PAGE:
Tuesday, August 24, 2010

The Sirens of New York

New York, you sly devil!  I hear your siren song.

Wednesday is the day I return to Tiny Town every week. Urban Exile, as you know, makes her modest living as a Spanish teacher and translator, and is still working in New York City on Tuesdays and Wednesday mornings. I scheduled a Wednesday morning class recently, despite my well-publicized breakup with New York, because my commitment to the client will only last into October, and because the new student is such an extremely interesting person.

I make only short-term commitments to New York these days, and New York is supposed to understand that.

Odysseys and the Sirens by Herbert James Draper

Thalia had her fifth lesson with me at her lovely, bright East Side penthouse while her large, owl-like tiger cat looked on. Thalia is a woman with a laugh that emerges from deep in her belly, and a mane of  fantastic blond hair that seems to defy gravity and float every so slightly around her head like an aura. She is wealthy, accomplished and beautiful -- and her husband is a VIP in the art world.

Thalia is learning Spanish for a project she is doing at one of the most important museums in Lima, Perú, and when I found out that the exhibit of which she was going to be in charge was one pertaining to Words, I was profoundly excited. After all, to exhibit objects is one thing, but to design a physical display pertaining to words is something else again! Our hour-long class stretched into an hour and 45 minutes as I surprised myself by giving a pretty inspired extemporaneous talk on Words as Symbolic Illusions and other existential concepts pertaining to language. It is fun to be around high-powered people who are doing major league creative projects and who are interested in what one has to say.

That's New York for you. Heady. The Ego perks up at the attention. Chatting with Thalia that day in her fabulous deco penthouse surrounded by works by major artists, I had that dangerous thought again: I can't leave New York! This is where the cool people are!  

But Exile has learned (thank Heavens) that when her Ego feels really happy (or mightily offended), her wise heart would be well-advised to raise the warning flag. I am not saying that the heady chemical spikes that result from proximity to fame, wealth and the high-test creative juice that New York offers can't be handled by a wise person; I am just saying that I am barely wise enough to deal with it. Exile can be made to forget her own resolution, her own journey and destination, when basking in the reflected light of New York's stars.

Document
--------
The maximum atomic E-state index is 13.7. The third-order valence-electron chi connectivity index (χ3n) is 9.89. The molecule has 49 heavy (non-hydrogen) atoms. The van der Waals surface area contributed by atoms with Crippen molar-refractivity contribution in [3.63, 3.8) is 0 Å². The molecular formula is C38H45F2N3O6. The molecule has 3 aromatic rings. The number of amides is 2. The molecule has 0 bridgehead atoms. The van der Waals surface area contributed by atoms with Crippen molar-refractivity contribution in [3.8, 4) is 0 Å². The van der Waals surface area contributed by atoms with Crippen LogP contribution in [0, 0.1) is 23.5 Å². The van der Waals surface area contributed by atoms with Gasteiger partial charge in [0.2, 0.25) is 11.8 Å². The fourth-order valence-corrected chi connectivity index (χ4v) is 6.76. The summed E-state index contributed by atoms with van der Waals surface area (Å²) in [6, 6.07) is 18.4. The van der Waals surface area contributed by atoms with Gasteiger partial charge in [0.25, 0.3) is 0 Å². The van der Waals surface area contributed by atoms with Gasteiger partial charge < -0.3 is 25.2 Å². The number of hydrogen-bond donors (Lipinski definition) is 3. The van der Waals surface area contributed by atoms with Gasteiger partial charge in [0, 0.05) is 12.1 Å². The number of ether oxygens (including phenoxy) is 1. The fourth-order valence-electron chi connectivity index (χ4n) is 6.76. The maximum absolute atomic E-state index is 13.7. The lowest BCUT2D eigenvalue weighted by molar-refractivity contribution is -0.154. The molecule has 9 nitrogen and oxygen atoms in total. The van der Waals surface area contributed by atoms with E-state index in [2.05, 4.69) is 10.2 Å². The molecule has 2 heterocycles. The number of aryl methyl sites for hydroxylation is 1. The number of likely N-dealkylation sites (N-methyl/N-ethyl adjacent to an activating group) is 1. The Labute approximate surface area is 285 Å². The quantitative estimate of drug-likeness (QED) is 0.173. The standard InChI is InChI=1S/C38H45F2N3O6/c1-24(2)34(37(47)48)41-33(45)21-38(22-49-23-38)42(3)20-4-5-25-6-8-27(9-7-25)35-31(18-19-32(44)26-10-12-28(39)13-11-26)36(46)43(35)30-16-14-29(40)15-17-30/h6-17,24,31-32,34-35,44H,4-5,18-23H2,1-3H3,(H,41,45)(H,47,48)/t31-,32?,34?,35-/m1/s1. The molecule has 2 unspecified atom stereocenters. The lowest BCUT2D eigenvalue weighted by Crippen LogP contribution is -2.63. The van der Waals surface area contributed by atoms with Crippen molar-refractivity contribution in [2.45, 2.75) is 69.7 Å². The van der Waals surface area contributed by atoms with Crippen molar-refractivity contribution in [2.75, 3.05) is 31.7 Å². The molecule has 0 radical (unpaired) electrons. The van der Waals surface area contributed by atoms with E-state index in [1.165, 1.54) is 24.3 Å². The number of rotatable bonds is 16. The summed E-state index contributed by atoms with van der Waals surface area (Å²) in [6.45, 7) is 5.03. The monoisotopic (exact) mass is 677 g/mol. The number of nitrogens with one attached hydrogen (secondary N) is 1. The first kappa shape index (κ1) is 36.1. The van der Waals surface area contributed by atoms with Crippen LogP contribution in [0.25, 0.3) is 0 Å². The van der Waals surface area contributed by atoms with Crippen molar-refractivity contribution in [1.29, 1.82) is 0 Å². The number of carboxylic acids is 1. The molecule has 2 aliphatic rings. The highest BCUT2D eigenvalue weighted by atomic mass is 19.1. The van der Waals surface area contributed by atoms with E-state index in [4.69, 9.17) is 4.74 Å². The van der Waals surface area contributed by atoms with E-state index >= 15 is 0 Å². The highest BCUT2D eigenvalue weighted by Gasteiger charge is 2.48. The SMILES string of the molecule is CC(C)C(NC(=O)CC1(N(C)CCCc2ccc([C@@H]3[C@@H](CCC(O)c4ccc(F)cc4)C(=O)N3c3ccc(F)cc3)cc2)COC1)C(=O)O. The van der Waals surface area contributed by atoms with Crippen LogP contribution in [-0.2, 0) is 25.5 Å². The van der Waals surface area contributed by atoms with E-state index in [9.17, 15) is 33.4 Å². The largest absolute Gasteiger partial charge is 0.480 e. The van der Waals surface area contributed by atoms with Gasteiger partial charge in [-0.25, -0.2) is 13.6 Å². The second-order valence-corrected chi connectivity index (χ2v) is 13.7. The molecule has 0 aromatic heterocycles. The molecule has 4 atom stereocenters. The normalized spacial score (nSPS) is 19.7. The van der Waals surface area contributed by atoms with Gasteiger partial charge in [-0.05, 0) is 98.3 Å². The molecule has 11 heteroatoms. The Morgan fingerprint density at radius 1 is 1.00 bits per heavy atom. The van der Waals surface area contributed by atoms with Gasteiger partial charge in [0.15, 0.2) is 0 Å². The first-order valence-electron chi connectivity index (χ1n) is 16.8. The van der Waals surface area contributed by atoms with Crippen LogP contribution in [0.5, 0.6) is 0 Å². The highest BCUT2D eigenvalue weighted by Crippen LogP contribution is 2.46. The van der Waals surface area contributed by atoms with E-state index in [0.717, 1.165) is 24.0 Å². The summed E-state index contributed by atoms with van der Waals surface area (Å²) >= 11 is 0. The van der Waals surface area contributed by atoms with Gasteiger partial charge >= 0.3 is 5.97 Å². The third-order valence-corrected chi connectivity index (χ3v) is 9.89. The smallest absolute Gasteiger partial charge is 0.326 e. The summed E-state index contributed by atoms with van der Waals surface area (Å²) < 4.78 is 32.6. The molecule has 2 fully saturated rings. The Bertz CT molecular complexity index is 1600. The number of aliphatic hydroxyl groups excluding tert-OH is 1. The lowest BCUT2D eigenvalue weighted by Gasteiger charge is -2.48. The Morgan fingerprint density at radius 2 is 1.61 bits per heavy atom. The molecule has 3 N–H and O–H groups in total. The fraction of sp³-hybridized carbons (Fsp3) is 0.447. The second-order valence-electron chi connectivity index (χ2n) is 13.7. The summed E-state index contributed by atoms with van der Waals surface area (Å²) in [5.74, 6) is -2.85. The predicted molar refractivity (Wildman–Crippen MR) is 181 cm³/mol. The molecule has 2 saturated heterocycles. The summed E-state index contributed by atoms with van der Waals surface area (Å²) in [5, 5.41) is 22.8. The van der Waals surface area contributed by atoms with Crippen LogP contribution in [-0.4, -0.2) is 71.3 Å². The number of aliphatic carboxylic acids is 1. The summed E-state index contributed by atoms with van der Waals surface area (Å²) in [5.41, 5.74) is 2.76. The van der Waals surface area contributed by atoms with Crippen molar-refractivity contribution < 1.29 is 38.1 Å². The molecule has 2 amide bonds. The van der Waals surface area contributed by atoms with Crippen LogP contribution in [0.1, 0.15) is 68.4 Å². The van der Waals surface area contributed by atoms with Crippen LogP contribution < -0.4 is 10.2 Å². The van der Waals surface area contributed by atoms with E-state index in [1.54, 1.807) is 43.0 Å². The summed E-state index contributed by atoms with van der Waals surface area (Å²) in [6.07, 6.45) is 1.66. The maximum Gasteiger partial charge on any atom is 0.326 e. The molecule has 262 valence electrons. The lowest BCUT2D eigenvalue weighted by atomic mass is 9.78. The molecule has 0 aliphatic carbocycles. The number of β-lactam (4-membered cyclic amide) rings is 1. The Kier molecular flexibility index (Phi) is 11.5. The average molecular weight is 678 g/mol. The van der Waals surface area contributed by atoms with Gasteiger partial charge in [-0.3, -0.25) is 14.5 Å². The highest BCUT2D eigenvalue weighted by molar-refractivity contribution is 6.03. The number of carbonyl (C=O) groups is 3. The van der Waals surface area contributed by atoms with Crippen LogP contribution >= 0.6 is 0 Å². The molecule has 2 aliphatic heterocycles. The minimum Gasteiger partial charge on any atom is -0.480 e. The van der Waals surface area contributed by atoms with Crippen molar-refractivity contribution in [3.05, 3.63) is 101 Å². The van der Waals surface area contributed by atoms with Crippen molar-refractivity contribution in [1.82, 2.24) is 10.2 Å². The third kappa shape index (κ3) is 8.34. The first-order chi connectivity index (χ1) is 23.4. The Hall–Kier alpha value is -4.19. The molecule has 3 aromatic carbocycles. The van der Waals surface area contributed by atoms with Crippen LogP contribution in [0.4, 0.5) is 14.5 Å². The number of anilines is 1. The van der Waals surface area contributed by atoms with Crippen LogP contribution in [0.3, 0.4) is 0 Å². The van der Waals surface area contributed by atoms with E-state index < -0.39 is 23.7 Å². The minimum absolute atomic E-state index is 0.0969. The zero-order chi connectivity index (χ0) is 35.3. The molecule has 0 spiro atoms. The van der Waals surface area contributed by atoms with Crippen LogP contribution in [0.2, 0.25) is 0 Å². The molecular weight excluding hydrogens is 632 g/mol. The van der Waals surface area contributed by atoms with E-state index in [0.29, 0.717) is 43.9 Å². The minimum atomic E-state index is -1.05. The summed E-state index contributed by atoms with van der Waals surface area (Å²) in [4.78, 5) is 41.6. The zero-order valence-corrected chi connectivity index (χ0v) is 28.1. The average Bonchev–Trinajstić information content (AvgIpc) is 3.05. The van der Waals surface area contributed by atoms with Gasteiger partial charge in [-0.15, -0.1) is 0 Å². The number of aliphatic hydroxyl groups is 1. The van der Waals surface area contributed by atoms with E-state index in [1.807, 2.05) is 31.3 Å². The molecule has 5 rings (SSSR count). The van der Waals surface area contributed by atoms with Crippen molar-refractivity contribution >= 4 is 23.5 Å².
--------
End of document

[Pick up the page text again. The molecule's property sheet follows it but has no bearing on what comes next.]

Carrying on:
For you to really understand what I am saying, dear Reader, Exile must now explain that she has been fortunate to meet and work with some of New York City's brightest lights. As an artist, she has sung with some of the icons in the music world, worked with well-known talents in journalism and photography, and has had some memorable conversations with some of the dynamos of the Manhattan arts and literature constellation. Why this has been my fate, I don't know, and I'm not complaining about it. But if I look at my own past with a cold eye, I have to admit that I have allowed this flow of fame to distract me somewhat: Being around famous people can make you feel as if you have accomplished something just by knowing them. Truly, you'd be better off  just staying at home practicing guitar or writing a blog, for example, than hobnobbing with people whose work is, let us say, more well-developed than one's own.

My student Thalia absorbed my ideas about language like a cat laps up milk, and those ideas of mine will melt into the great work she will do for the museum in Lima. For humanity as a whole, that's a plus. For me as an individual, it's a kind of ho-hum result, and it begs the question: Why am I better at offering my creative ideas to others than I am at developing them on my own?

There are a lot of possible answers to that question, but one I offer now is that living in New York City for me has been to suffer from a continuous case of Attention Deficit Disorder. And if you add a few distractingly interesting famous people into the mix, the condition worsens. The multiplicity of possible routes to achieve something worthwhile in this city can be mind-boggling, and as a quick-learner I have moved easily from world to world with fair grace, attaching myself to high-achievers without ever achieving for myself the greatness for which I yearned. Dare I say that sometimes I feel rather like an intellectual demimonde?